EXPO 2017 Begins Transfer of Pavilions to Participants, Construction on Schedule
Individuals connected with EXPO 2017 unveiled the designs of the Kazakh, German and Chinese pavilions as the buildings were transferred to the participating countries on Oct. 31.
Chairman of Astana EXPO 2017 national company Akhmetzhan Yessimov noted construction of the main pavilion, informally known as the “Ball” or “Sphere,” will be finished by the New Year’s. Work on the interior will then begin. “The ‘ball’ is the main pavilion. It will be completed by the end of this year, but there is a lot of work on the content filling, which will take place until May of next year. There will be eight floors and each will disclose certain themes of the exhibition: space, solar, wind, water and so on. The same can be said of the thematic pavilions; they are completed and now the work on the content will begin. The most important thing is the construction of all the facilities will be completed for the New Year, in addition to the Congress Hall and the hotel. They will be needed only during the exhibition, so all works are on schedule. In addition, public areas will be completed in the spring,” he said as the ceremony.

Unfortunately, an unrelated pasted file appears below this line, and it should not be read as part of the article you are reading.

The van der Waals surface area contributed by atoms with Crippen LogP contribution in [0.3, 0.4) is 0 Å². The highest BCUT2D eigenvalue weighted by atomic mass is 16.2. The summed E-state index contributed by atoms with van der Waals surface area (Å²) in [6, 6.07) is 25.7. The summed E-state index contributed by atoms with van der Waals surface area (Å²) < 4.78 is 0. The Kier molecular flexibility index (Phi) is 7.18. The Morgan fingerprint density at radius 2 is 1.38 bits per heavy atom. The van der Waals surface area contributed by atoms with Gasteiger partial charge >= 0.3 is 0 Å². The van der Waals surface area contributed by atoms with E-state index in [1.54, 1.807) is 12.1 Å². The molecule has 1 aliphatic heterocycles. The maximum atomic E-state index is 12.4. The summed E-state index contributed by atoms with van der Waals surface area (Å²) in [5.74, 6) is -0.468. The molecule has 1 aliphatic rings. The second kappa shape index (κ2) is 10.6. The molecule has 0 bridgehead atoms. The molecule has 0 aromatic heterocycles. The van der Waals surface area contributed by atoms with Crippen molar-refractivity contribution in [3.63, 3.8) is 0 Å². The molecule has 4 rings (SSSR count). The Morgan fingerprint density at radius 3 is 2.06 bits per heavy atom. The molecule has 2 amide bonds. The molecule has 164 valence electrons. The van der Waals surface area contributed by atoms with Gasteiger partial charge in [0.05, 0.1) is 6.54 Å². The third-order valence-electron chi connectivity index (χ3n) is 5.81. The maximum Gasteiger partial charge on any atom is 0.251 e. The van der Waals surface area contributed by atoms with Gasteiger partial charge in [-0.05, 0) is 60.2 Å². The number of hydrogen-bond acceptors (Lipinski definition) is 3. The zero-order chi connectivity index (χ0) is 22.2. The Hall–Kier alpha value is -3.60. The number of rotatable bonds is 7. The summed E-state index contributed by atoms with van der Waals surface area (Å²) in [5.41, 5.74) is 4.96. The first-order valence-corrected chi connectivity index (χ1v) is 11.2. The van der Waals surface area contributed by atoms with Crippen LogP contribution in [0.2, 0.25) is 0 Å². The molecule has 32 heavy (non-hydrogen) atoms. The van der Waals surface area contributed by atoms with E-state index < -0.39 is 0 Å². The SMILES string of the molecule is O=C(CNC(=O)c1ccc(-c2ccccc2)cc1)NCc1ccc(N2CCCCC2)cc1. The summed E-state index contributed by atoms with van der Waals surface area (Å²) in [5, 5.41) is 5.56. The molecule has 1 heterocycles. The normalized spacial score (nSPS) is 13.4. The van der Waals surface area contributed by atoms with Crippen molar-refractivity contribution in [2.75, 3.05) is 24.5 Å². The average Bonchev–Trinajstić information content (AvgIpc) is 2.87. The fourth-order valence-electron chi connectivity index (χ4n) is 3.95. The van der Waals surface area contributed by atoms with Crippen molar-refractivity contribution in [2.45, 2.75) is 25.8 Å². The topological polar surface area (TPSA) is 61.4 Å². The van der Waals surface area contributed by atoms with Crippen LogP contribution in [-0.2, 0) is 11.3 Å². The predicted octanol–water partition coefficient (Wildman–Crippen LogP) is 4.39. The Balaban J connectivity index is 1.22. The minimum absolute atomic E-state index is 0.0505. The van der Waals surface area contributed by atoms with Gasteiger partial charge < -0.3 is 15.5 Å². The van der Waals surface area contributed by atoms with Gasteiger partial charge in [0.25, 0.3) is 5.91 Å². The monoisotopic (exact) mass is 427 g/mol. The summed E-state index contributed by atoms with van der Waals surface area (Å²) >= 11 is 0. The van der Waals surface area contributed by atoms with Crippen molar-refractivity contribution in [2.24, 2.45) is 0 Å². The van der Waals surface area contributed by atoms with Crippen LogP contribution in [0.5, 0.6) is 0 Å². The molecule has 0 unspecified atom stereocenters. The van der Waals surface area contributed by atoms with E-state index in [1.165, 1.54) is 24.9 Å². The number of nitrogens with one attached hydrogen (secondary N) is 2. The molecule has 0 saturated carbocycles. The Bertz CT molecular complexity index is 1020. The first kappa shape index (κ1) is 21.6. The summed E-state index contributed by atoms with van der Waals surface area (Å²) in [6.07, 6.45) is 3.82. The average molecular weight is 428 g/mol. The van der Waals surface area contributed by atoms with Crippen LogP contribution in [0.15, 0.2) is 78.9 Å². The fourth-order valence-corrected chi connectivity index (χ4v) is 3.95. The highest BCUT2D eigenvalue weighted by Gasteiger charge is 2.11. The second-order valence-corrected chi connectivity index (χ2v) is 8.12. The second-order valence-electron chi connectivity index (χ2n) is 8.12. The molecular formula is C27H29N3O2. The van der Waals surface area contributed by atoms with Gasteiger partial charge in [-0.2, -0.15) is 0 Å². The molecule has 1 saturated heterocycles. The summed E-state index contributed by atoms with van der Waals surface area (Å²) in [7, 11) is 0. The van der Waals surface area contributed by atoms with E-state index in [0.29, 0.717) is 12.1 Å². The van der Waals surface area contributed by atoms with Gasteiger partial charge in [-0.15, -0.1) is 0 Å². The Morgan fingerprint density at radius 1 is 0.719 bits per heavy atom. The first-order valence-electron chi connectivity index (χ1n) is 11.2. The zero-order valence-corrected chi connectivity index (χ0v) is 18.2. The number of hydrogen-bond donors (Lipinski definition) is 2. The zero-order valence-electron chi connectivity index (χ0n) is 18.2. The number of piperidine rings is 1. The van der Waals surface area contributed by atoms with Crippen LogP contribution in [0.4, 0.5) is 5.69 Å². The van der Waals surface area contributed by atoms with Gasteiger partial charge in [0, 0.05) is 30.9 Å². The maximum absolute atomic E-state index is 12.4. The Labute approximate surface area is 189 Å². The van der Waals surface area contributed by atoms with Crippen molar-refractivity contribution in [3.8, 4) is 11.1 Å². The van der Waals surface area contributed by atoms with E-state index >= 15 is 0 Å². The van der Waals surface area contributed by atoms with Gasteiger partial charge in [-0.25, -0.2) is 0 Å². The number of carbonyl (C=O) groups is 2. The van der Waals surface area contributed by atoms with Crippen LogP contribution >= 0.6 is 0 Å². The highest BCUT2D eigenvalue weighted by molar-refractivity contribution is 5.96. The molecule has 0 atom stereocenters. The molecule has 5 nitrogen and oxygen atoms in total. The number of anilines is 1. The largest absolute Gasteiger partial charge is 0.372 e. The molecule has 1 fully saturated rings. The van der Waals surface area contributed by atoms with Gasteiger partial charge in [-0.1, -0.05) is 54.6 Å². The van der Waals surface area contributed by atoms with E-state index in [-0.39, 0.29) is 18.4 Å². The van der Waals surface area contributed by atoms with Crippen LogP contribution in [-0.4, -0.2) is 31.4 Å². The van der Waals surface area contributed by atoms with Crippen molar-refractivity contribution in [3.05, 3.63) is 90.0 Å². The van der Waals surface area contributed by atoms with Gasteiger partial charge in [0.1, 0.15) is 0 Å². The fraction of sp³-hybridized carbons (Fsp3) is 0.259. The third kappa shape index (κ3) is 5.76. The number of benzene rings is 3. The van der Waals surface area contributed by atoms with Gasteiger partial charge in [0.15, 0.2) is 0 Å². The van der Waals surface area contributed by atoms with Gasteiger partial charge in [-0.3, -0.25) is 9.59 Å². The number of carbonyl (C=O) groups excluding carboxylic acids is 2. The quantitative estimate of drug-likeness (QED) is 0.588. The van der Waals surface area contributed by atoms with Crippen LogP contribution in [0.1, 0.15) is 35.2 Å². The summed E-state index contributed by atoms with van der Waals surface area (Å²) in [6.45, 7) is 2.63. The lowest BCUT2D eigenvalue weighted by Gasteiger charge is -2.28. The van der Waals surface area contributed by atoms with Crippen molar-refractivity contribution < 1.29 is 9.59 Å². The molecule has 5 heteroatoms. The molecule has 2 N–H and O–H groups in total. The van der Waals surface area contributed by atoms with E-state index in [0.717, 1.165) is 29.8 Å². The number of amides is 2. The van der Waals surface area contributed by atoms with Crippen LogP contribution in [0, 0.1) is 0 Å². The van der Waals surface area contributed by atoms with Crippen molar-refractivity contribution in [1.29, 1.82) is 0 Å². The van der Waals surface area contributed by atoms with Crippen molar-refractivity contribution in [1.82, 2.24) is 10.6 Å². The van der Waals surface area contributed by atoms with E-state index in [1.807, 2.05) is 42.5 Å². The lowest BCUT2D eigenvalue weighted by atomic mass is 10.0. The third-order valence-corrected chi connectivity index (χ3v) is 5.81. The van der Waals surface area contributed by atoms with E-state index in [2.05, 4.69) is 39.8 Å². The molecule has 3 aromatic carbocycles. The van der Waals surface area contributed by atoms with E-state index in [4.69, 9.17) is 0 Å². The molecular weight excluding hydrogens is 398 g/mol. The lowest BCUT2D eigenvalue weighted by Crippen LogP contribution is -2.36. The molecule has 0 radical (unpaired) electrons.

The details of the German pavilion, called Energy Turnaround, were explained by German Ambassador in Kazakhstan Rolf Mafael. Astana Akim (mayor) Asset Issekeshev was present for the event.